Racial injustice is rooted in the legacy of a lie: White people are inherently superior to blacks.
From the Dominican Republic to Italy to my home of Chicago, it’s the same: The lighter the skin, the prettier, the more intelligent, the more trustworthy you are. The darker the skin, the more unattractive, incompetent, and suspicious you are.
The most sinister aspect of this lie is that it divorces itself from the ugly historical contexts responsible for the current socioeconomic racial disparities.
With the exception of poor, rural whites, many Caucasians live within an asset model, commonly known as “white privilege.” It’s similar to the “innocent until proven guilty” reasoning, which assumes the best and gives them the benefit of the doubt.
Black people, on the other hand, often live within a deficit model, where the first impression is of fear and negativity. It’s more like “guilty until proven innocent” or “brace for the worse, but hope for the best” logic. Instead of being born free, we often feel like we have to prove our value so that one day we will be set free. Sadly, some of us have internalized the lie and have surrendered any will to defy it.
To varying degrees, many teachers believe the lie.
When my parents bought a home in a mostly white neighborhood on the South Side of Chicago in 1971, it took just a year and a half for the “white flight” to be complete.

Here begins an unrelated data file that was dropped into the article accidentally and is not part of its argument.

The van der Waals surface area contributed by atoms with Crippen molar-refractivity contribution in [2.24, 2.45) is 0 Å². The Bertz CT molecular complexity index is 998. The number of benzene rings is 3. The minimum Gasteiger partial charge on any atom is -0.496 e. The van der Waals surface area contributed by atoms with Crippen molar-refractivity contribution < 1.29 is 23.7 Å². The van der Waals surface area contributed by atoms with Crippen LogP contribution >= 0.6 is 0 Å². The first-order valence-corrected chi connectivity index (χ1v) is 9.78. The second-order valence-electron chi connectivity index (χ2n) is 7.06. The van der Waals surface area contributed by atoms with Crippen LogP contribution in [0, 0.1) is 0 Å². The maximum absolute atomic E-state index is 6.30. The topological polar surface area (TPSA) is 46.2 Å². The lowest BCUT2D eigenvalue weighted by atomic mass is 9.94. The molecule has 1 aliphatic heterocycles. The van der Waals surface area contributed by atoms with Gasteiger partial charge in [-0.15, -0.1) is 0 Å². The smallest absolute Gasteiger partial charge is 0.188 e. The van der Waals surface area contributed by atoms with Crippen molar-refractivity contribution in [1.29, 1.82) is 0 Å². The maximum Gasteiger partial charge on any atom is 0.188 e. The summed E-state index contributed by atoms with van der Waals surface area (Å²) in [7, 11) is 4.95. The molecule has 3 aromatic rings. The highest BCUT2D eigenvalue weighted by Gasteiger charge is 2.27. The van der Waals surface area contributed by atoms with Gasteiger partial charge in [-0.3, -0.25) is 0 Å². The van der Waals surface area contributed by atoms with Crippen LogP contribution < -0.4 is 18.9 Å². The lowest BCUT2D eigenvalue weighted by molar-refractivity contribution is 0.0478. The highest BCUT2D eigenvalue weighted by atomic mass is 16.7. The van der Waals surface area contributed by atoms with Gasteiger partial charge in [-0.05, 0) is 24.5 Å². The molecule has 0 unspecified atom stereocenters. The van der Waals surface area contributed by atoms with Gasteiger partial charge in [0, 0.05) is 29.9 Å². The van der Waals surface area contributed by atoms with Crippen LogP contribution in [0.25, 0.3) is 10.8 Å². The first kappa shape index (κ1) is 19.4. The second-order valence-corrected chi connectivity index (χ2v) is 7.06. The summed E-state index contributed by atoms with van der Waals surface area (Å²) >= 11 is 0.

Many of the white parents who moved out of my neighborhood were educators. As an elementary school kid in the 1980s, I had no white neighbors or classmates, but I had many white teachers.
I often wondered: Is it good enough for whites to make a difference by teaching black children, but asking too much of whites to live next door to us?
Teachers can’t directly stop police from shooting unarmed black men. We can’t prevent a 21-year-old Confederate-flag wearing white supremacist from killing nine black Christians during Bible study. We alone can’t end the institutional racism that persists in housing, education, the justice system, banking—and, worse, religion.
However, teachers can refuse to believe the lie.
We can see all our students and families as God’s creation, beautiful and marvelously made.
We can stop having low-academic expectations for children of color, urging them to go to college because, after all, that’s what we want our own kids to do.
We can stop moving out every time a different ethnic group moves in. Better yet, we can build deep, personal relationships with people of a different hue.
We can teach kids the truth about how we got into this racist mess, and not shy away from the current systems of oppression that some pretend aren’t there.
The only way teachers will ever change the current narrative around race in America, is to first confront the secret lies we believe.
A former writing teacher, Marilyn Anderson Rhames is the Manager of Alumni Relations at a charter school in Chicago. She blogs for Education Week Teacher at Charting My Own Course. Follow her on Twitter @MarilynRhames.
Editor’s Note: Read what each contributor had to say about the responsibility of educators to challenge racial injustice.
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